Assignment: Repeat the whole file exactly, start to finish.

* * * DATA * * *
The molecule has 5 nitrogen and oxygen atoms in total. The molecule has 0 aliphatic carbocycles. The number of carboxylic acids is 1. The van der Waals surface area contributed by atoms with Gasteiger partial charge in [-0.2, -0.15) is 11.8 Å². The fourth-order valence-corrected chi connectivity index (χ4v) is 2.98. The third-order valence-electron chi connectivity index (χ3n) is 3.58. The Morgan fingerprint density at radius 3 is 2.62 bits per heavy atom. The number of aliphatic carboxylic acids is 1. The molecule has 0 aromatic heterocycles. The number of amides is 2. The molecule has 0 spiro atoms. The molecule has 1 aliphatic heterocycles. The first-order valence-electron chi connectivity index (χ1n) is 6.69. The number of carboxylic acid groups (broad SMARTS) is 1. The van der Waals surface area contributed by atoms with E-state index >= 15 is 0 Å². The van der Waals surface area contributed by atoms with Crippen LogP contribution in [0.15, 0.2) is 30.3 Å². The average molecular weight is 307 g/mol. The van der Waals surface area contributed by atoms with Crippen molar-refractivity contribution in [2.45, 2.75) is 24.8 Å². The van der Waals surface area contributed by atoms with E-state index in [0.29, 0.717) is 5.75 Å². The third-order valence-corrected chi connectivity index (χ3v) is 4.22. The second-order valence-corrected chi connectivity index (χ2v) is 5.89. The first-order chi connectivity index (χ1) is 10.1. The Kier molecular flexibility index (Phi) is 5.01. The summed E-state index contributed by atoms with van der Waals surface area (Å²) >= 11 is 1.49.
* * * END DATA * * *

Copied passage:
The molecule has 5 nitrogen and oxygen atoms in total. The molecule has 0 aliphatic carbocycles. The number of carboxylic acids is 1. The van der Waals surface area contributed by atoms with Gasteiger partial charge in [-0.2, -0.15) is 11.8 Å². The fourth-order valence-corrected chi connectivity index (χ4v) is 2.98. The third-order valence-electron chi connectivity index (χ3n) is 3.58. The Morgan fingerprint density at radius 3 is 2.62 bits per heavy atom. The number of aliphatic carboxylic acids is 1. The molecule has 0 aromatic heterocycles. The number of amides is 2. The molecule has 0 spiro atoms. The molecule has 1 aliphatic heterocycles. The first-order valence-electron chi connectivity index (χ1n) is 6.69. The number of carboxylic acid groups (broad SMARTS) is 1. The van der Waals surface area contributed by atoms with E-state index >= 15 is 0 Å². The van der Waals surface area contributed by atoms with Crippen LogP contribution in [0.15, 0.2) is 30.3 Å². The average molecular weight is 307 g/mol. The van der Waals surface area contributed by atoms with Crippen molar-refractivity contribution in [2.45, 2.75) is 24.8 Å². The van der Waals surface area contributed by atoms with E-state index in [0.29, 0.717) is 5.75 Å². The third-order valence-corrected chi connectivity index (χ3v) is 4.22. The second-order valence-corrected chi connectivity index (χ2v) is 5.89. The first-order chi connectivity index (χ1) is 10.1. The Kier molecular flexibility index (Phi) is 5.01. The summed E-state index contributed by atoms with van der Waals surface area (Å²) >= 11 is 1.49.